Established with the goal of providing “general health care for all registered students,” the Student Care Center (SCC) too often falls short of its stated mission, suffering from inconvenient hours and a backlog of appointments. You might come to the SCC with a sprained wrist, but frequently you’ll leave with a headache.
The University is finally beginning to take notice, hiring an outside consulting firm to evaluate the state of student health-care services and make recommendations for future improvements.
The U of C can start by more clearly articulating the priorities of the SCC, refining the Center’s focus to emphasize non-emergency, but time-sensitive, cases. As it stands, students with pressing medical conditions—such as the flu or strep throat—might turn to the SCC only to find that the next available appointment is a week away.
The SCC can reduce the glut of appointments by de-emphasizing services such as yearly physicals and shots for study abroad programs. While such services are vital, they can also be taken care of off campus, during the summer, and over breaks. The SCC can save room for those with urgent needs by encouraging them to take care of these at home when possible.
Even with these changes, however, the Center will still be doing a disservice until it revises its hours of operation to accommodate those of students. Currently, the SCC stays open Monday through Friday, 8 a.m. through 5 p.m., and by special appointment on Saturday morning.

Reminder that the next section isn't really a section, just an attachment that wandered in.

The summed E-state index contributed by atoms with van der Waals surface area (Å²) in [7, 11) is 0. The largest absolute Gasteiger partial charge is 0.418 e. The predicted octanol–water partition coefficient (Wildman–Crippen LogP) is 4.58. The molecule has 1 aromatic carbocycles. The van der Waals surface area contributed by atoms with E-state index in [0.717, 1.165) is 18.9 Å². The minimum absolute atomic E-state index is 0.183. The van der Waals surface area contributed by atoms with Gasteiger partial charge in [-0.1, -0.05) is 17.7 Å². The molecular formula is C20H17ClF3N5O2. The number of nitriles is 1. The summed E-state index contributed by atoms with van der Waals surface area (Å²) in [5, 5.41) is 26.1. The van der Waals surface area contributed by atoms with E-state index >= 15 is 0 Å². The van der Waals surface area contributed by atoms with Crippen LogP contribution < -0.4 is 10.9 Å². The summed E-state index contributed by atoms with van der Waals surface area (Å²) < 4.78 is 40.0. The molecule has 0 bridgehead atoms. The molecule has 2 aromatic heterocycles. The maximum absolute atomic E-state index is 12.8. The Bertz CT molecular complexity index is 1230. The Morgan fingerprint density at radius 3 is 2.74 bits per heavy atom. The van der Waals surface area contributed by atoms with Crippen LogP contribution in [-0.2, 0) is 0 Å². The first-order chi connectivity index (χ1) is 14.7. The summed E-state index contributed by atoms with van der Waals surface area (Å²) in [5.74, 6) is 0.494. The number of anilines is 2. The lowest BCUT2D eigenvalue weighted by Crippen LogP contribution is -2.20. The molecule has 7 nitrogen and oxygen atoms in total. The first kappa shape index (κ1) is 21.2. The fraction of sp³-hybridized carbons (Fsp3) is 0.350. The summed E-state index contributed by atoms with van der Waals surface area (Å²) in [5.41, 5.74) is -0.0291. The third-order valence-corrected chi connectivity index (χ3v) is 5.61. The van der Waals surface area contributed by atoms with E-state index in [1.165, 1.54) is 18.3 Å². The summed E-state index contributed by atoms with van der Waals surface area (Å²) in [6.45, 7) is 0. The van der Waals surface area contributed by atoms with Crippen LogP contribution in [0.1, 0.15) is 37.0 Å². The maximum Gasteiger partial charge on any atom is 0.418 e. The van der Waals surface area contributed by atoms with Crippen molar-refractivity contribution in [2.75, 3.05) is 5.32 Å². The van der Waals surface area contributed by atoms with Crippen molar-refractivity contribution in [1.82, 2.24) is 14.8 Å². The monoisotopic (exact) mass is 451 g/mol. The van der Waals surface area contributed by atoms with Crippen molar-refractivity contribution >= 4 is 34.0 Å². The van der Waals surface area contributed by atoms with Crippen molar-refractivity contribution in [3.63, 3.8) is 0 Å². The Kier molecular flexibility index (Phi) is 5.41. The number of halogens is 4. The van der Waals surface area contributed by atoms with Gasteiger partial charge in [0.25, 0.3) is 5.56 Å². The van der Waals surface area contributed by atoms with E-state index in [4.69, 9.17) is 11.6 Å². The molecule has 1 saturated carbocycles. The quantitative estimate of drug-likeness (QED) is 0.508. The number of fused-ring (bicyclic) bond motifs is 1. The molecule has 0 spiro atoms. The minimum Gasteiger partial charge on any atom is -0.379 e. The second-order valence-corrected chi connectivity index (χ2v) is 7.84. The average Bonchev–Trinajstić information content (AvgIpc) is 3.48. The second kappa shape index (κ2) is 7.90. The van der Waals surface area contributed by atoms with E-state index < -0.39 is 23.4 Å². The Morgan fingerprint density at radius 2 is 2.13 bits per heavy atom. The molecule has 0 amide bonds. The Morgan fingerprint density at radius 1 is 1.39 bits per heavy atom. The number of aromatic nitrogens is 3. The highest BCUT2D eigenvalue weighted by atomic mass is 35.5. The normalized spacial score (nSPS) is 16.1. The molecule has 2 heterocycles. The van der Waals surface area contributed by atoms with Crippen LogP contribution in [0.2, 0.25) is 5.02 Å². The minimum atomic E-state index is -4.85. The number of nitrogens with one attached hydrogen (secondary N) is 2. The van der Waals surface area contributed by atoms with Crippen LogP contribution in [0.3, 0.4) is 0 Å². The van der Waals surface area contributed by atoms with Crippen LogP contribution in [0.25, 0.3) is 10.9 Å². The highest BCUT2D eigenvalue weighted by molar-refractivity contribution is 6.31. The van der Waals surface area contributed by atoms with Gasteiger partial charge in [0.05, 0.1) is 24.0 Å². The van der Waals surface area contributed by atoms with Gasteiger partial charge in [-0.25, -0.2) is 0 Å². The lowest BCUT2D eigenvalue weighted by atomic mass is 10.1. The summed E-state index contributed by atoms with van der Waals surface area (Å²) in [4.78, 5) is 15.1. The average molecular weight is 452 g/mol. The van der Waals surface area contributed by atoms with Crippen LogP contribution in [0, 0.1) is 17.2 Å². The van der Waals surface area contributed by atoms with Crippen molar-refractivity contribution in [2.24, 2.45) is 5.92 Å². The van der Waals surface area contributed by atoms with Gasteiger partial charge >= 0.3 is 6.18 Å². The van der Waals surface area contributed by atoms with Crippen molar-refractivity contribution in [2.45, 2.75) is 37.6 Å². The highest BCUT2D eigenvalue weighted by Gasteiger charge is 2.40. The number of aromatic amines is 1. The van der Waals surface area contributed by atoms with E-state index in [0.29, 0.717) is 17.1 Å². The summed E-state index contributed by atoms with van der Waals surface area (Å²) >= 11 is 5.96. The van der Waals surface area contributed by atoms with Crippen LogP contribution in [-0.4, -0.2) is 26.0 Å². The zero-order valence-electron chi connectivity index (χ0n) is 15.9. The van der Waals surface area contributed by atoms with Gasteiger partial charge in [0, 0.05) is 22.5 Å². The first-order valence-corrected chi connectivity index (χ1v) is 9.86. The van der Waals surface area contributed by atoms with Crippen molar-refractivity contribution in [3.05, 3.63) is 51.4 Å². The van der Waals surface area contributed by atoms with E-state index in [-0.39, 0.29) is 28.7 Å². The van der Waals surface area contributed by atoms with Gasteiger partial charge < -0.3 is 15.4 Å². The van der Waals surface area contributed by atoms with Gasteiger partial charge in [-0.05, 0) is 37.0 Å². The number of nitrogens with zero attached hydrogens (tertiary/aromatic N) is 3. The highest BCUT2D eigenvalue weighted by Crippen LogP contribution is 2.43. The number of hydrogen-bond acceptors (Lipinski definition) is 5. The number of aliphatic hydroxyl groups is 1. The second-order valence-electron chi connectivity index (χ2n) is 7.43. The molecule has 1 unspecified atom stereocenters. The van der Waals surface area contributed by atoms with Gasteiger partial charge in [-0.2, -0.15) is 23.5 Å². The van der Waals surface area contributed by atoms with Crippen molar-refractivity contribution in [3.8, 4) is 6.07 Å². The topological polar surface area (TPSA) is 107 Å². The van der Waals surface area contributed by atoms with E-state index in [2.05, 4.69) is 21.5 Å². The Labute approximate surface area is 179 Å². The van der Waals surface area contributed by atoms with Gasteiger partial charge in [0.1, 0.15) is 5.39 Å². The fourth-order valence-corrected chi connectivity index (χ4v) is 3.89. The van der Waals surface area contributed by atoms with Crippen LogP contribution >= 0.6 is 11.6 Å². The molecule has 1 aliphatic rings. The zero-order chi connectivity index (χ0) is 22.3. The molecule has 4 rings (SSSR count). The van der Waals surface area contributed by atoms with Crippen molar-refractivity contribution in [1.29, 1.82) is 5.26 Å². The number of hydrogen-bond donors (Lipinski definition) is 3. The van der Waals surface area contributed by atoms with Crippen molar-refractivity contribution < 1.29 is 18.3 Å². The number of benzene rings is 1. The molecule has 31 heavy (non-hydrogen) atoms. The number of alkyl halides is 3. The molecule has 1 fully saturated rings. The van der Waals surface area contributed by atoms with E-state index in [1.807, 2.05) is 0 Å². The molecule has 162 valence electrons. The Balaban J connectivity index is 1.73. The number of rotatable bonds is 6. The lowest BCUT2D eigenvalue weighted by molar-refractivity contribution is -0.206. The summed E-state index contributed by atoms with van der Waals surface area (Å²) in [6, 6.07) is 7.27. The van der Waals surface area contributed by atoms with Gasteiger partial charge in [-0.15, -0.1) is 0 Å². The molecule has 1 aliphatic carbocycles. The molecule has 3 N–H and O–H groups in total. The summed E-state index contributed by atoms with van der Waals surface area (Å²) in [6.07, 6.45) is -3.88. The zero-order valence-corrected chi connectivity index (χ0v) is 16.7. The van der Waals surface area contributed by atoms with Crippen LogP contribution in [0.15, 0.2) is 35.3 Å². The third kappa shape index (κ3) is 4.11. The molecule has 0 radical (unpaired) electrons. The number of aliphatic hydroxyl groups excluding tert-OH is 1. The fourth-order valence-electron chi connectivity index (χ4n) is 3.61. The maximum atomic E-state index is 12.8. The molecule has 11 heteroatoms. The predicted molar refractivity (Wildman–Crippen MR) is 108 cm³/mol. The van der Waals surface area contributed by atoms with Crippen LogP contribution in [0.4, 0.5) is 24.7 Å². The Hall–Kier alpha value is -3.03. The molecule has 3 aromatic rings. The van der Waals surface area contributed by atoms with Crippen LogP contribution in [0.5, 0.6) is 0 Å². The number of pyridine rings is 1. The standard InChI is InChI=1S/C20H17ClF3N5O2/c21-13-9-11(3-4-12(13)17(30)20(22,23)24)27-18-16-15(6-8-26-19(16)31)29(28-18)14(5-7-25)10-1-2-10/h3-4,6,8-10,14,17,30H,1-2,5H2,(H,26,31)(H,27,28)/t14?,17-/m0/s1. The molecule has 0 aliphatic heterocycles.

The SCC should change its schedule to stay open on the weekends, when students have the most flexibility to stop in. If a five-day workweek is imperative, then perhaps it makes sense to cut down on hours during the middle of the week, when students have less flexibility to schedule an appointment. Further, its hours should be shifted to accommodate students, many of whom finish class in the late afternoon and are inclined to sleep in while nursing an illness.
These changes would likely add costs to an already expensive operation. But sound health services are both necessary and beneficial for a healthy university, and the cost of neglecting students is far greater.
Student health should never be relegated to the waiting room.
The Maroon Editorial Board consists of the Editor-in-Chief, Viewpoints Editors, and two additional Editorial Board members.